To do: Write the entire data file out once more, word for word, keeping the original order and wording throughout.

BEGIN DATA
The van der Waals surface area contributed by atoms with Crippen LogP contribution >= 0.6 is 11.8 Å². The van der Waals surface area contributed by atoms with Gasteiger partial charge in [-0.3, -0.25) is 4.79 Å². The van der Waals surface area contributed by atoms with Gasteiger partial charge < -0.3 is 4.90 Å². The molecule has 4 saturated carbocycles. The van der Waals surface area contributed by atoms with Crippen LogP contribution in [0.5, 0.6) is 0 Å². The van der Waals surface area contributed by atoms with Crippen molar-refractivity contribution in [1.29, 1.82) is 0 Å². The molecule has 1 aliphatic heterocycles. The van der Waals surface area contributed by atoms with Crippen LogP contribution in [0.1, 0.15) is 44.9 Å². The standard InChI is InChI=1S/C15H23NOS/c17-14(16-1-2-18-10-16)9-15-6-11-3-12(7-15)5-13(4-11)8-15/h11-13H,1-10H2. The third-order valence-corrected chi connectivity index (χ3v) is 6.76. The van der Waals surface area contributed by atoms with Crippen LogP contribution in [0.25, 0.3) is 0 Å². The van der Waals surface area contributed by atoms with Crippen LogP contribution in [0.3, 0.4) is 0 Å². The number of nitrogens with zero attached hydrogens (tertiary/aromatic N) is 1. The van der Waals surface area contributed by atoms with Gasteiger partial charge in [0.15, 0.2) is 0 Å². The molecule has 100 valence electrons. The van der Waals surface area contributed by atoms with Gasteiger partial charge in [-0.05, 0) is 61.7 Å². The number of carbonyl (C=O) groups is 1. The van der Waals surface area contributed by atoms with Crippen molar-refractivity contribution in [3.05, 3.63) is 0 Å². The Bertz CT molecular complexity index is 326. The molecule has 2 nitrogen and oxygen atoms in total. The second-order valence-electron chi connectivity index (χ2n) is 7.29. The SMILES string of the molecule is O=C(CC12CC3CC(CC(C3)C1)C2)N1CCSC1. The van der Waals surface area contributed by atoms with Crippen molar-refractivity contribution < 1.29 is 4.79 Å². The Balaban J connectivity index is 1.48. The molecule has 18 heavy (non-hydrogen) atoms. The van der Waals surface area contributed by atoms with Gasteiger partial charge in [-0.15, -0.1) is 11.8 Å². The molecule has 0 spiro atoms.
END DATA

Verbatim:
The van der Waals surface area contributed by atoms with Crippen LogP contribution >= 0.6 is 11.8 Å². The van der Waals surface area contributed by atoms with Gasteiger partial charge in [-0.3, -0.25) is 4.79 Å². The van der Waals surface area contributed by atoms with Gasteiger partial charge < -0.3 is 4.90 Å². The molecule has 4 saturated carbocycles. The van der Waals surface area contributed by atoms with Crippen LogP contribution in [0.5, 0.6) is 0 Å². The van der Waals surface area contributed by atoms with Crippen molar-refractivity contribution in [1.29, 1.82) is 0 Å². The molecule has 1 aliphatic heterocycles. The van der Waals surface area contributed by atoms with Crippen LogP contribution in [0.1, 0.15) is 44.9 Å². The standard InChI is InChI=1S/C15H23NOS/c17-14(16-1-2-18-10-16)9-15-6-11-3-12(7-15)5-13(4-11)8-15/h11-13H,1-10H2. The third-order valence-corrected chi connectivity index (χ3v) is 6.76. The van der Waals surface area contributed by atoms with Crippen LogP contribution in [0.25, 0.3) is 0 Å². The van der Waals surface area contributed by atoms with Crippen LogP contribution in [0.3, 0.4) is 0 Å². The number of nitrogens with zero attached hydrogens (tertiary/aromatic N) is 1. The van der Waals surface area contributed by atoms with Gasteiger partial charge in [0.15, 0.2) is 0 Å². The molecule has 100 valence electrons. The van der Waals surface area contributed by atoms with Gasteiger partial charge in [-0.05, 0) is 61.7 Å². The number of carbonyl (C=O) groups is 1. The van der Waals surface area contributed by atoms with Crippen molar-refractivity contribution in [3.05, 3.63) is 0 Å². The Bertz CT molecular complexity index is 326. The molecule has 2 nitrogen and oxygen atoms in total. The second-order valence-electron chi connectivity index (χ2n) is 7.29. The SMILES string of the molecule is O=C(CC12CC3CC(CC(C3)C1)C2)N1CCSC1. The van der Waals surface area contributed by atoms with Crippen molar-refractivity contribution < 1.29 is 4.79 Å². The Balaban J connectivity index is 1.48. The molecule has 18 heavy (non-hydrogen) atoms. The van der Waals surface area contributed by atoms with Gasteiger partial charge in [-0.15, -0.1) is 11.8 Å². The molecule has 0 spiro atoms.